If you google “quotes about potential” you will find a large number of quotes referring to ‘maximum potential’.  I don’t care for these quotes.  I would argue that there is no such thing as maximum potential, because that suggests there is a limit, and that somehow we can predict it.  Having a child with learning disabilities magnifies this idea of ‘maximum potential’ and the risks associated with putting a limit on potential.  More than once in Berrik’s short school career, someone has put a limit on his potential, either verbally or in writing.  I believe that labels contribute to this tendency toward predicting and limiting potential.  It’s not the only factor, but it can provide a catalyst in a system that is not well resourced for kids who don’t have an easy time in a classroom environment.

Nothing makes me more frustrated than someone assuming a child (particularly MY child) has limited potential.  And if I worried about Berrik’s potential in the past, I worry much less now.  The gains he has made this past 10 months have been mind blowing. I wouldn’t have expected so much growth in such a short amount of time.  And despite a major shift in my own expectations, he continues to surprise me.  And I continue to shift my expectations upward.  Most importantly, I believe his potential has no limits.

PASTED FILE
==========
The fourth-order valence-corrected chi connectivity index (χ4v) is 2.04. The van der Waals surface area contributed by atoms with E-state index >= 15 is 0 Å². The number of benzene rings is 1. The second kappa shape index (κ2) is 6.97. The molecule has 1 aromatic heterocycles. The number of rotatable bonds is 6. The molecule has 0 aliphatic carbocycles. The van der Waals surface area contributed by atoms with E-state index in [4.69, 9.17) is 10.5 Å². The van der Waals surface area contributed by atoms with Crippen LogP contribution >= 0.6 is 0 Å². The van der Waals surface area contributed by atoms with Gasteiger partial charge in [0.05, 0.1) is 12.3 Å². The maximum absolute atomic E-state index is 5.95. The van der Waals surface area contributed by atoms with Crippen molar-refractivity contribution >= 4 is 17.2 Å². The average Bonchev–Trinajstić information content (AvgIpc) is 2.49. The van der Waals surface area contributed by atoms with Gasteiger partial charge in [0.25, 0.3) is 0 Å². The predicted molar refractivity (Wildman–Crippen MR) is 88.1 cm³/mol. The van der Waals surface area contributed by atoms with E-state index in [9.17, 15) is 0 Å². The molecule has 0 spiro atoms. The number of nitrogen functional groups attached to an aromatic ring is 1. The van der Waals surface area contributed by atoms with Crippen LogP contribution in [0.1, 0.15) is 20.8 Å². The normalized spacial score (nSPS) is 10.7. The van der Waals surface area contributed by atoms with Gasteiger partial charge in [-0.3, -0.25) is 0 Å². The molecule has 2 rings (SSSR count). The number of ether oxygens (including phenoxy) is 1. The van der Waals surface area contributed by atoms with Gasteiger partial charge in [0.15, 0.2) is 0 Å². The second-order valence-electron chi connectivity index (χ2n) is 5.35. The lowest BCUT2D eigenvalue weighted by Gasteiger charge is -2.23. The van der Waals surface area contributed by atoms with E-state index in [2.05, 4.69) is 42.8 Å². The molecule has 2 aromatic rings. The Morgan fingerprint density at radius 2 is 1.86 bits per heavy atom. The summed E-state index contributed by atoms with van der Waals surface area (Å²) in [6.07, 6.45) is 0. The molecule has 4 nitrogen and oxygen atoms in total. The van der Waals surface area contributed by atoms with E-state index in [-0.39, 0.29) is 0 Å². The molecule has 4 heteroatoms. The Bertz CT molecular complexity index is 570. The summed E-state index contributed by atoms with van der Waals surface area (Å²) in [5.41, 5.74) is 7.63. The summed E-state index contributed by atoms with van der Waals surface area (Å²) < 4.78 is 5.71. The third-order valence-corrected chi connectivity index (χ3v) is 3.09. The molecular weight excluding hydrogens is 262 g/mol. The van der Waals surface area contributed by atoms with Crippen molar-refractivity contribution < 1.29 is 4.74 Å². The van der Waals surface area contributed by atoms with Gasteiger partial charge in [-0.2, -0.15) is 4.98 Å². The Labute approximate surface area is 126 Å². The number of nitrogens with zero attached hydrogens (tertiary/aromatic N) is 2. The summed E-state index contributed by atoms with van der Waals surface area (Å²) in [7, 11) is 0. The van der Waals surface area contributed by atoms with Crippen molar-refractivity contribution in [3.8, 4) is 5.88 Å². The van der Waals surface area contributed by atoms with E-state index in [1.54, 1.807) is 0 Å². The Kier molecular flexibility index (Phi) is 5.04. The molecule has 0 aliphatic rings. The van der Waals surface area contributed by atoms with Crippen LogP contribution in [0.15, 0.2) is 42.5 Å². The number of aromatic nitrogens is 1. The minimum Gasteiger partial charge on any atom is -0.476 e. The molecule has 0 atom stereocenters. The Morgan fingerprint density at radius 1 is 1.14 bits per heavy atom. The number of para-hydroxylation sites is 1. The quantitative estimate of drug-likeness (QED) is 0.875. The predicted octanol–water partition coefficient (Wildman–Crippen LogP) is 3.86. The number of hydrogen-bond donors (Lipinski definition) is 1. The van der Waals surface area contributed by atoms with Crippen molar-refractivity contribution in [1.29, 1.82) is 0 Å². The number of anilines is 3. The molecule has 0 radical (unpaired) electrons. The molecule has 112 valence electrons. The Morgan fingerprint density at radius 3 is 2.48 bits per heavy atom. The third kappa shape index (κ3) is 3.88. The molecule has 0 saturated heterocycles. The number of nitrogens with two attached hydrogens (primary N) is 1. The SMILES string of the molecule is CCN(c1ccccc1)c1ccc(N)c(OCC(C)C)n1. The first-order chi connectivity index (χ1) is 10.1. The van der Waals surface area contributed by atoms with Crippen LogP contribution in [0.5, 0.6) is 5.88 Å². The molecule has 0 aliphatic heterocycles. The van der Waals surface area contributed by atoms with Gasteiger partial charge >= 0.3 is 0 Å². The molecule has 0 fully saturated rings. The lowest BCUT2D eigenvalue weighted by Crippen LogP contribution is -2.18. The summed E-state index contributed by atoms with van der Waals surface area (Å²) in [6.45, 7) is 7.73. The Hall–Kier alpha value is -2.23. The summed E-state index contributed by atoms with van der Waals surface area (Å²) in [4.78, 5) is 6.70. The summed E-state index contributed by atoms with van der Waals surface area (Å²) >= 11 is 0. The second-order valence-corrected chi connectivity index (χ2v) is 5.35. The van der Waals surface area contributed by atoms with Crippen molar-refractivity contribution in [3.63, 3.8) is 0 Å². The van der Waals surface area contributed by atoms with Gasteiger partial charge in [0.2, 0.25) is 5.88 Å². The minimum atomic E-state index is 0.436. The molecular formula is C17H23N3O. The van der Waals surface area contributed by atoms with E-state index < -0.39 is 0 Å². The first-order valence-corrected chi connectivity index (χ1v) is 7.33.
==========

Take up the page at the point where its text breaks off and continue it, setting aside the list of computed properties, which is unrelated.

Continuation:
Sir Winston Churchill once said:

Continuous effort – not strength or intelligence – is the key to unlocking our potential.

I love this quote.  I love that it doesn’t talk about maximums.  I love that it reminds us that success (however that looks for each individual) takes continuous effort.

As I type this, Berrik is writing a story and is on his third page.  In January he started ‘journal writing’ with one simple sentence.  Today he is using a planning template to plan a story using topic sentences, details, transitional language and powerful endings, and is writing; willingly, albeit slowly at times.  I believed we would get to this point eventually.  In January I would not have believed we’d be here already in April.